I think what's so hard is getting through the rest of it. I think the greatest gift of all would be everybody cancelling all the parties, concerts, sing-a-longs, and just freeing up time to be at home, with your family. Well, that and a maid to clean up afterwards.
PS: Don't be surprised if our Christmas cards show up around Valentine's Day!
Monday, December 15, 2008
Saturday, December 13, 2008
Thursday, December 11, 2008
After sitting for about a half hour, there were some performances from the Nutcracker ("the most boring thing EVER" as Griffin says) and then a few minutes before Ellie's group came on.
She did an excellent job. After trial and error in a ton of different activities, she finally found something she enjoys doing and, not surprisingly, is good at.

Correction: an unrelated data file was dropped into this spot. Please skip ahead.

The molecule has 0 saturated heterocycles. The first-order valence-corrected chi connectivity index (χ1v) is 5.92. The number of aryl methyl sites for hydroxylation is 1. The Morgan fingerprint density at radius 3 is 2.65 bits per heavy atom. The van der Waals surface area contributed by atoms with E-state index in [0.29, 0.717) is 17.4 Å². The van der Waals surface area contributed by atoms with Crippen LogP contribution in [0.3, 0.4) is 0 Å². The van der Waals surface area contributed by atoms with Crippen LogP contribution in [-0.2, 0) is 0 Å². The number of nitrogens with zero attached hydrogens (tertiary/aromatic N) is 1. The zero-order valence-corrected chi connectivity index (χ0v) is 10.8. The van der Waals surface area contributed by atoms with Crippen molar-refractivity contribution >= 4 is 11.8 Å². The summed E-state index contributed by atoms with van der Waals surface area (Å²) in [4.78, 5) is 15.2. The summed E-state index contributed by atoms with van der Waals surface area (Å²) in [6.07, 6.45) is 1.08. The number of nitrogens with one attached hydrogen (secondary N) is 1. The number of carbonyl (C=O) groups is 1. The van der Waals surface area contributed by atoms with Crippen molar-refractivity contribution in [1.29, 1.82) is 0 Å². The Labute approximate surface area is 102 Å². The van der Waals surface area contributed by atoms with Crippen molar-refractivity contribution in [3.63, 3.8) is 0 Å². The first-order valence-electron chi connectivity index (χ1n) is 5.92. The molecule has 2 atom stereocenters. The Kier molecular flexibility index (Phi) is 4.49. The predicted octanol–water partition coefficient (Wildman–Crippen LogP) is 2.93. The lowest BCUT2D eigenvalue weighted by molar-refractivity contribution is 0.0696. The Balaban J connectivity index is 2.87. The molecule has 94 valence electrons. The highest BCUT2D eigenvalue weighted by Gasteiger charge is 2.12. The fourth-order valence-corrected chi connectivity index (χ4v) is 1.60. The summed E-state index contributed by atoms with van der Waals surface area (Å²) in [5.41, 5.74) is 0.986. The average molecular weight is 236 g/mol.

I got home around 5:45 even though they extended the party until 6 instead of 5:30 because I had left my coat at home and it was cold in there!
After a short rest, Maggie, Ellie and I took off for the Scera to see the musical "Plaid Tidings" with my friend and her family. (She volunteers there so she gets free tickets.) She had noticed that my life was crazily-hectic and that I just wasn't getting into the holiday spirit and was sure this was just what I needed. It was fantastic! In fact, we enjoyed it so much that she was able to get us more free tickets for the following Monday performance where we went as a family. This time, we were on the front row and were more interactive with the production. They asked Griffin what year it was (and he didn't freak out but answered, "Uh, 2008!" and then they grabbed Maggie to be part of the conga line and one of the characters kept hugging her. It certainly lifted our spirits.